(Too busy at the moment to contribute myself at the moment, hope things will improve soon)

 

Best wishes - Wolf

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Someone's playing The Wren (or at least a very similar an dro) on the Buttonbox's website for English concertinas. Check out the Lachenal New model video:

www.buttonbox.com/concertinas-in-stock.html#english

 

...and Jim Besser - Daria was to the jam in my area last night (Frosty Valley Dulcimer Friends, Danville, PA). We tried to make a video of The Wren for you, but neither of us have it under our fingers quite yet.

Edited by RWL
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Someone's playing The Wren (or at least a very similar an dro) on the Buttonbox's website for English concertinas. Check out the Lachenal New model video:

www.buttonbox.com/concertinas-in-stock.html#english

 

...and Jim Besser - Daria was to the jam in my area last night (Frosty Valley Dulcimer Friends, Danville, PA). We tried to make a video of The Wren for you, but neither of us have it under our fingers quite yet.

 

Yep, that's The Wren.

 

Looking forward to you and Daria recording it the next time you get together!

 

You're in Lewisburg? I had a gig there last year! Nice town.

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Here's my contribution of The Wren. Played on Lachenal English concertina 57544 (the one that I used neatsfoot oil on to the dismay of other members - time will tell, but its playing much better at the moment!). Recorded on a Sony IC recorder (in the bathroom, for better acoustics).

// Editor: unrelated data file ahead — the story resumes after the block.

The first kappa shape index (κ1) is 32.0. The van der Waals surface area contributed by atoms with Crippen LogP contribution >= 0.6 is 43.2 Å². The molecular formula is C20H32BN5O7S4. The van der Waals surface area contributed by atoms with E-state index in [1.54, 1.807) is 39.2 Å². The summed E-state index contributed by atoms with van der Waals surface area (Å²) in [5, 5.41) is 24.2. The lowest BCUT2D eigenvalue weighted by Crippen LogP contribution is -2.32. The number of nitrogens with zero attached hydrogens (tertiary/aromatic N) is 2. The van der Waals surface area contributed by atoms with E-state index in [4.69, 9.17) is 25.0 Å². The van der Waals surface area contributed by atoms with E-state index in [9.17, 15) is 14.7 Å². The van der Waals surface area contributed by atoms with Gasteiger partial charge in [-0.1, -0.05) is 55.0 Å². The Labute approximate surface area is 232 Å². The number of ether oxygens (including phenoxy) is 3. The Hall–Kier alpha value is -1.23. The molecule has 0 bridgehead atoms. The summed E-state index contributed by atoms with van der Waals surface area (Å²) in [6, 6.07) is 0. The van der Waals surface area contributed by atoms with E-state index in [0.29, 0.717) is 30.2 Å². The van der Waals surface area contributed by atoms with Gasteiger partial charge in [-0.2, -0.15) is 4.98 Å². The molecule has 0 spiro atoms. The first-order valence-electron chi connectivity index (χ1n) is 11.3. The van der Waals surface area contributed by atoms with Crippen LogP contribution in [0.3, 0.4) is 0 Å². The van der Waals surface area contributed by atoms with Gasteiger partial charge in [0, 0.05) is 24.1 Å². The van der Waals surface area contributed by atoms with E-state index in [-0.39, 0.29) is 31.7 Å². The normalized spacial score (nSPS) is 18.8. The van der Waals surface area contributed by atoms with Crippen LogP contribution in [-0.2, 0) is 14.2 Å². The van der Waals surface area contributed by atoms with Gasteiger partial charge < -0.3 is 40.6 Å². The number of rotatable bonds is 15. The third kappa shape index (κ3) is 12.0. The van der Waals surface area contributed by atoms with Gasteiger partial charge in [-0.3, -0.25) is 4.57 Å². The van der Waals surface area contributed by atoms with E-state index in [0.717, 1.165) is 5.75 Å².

I play it twice, once at about typical dance speed I think, and then again a bit faster for variety. The dots and abc are in my current Annex Tunebook.

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Very nice.

 

Here's mine on a Beaumont, recorded with a Zoom H2n. Critiques always welcome.

 

 

Nice octave playing, going into chording.

 

This tune has the same beginning as a Morris tune I play (locally written, not traditional) - and the theme to Gilligan's Island. Wonder if I can play them together without my brain frying.

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Here is my attempt-I wonder if I have too much going on in the left hand that it detracts from the melody ?

 

https://www.youtube.com/watch?v=CnYvA-i9kC4&feature=youtu.be

 

Morse Anglo GD

Bm

 

PS Bob(RWL)this does NOT get you off the hook for our duet recording scheduled for later this month!

Edited by Daria
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Here is my attempt-I wonder if I have too much going on in the left hand that it detracts from the melody ?

 

https://www.youtube.com/watch?v=CnYvA-i9kC4&feature=youtu.be

 

Morse Anglo GD

Bm

 

PS Bob(RWL)this does NOT get you off the hook for our duet recording scheduled for later this month!

 

No, seems to me the left hand works well.

 

Strange: I thought I commented on your posting earlier today, but it seems to be missing. Or I put it in the wrong place.

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Strange: I thought I commented on your posting earlier today, but it seems to be missing. Or I put it in the wrong place.

Not (gasp!) on The Dark Side?! :ph34r:

 

 

Well, my keys and my wife's glasses disappeared into the Dark Side, so why not my message?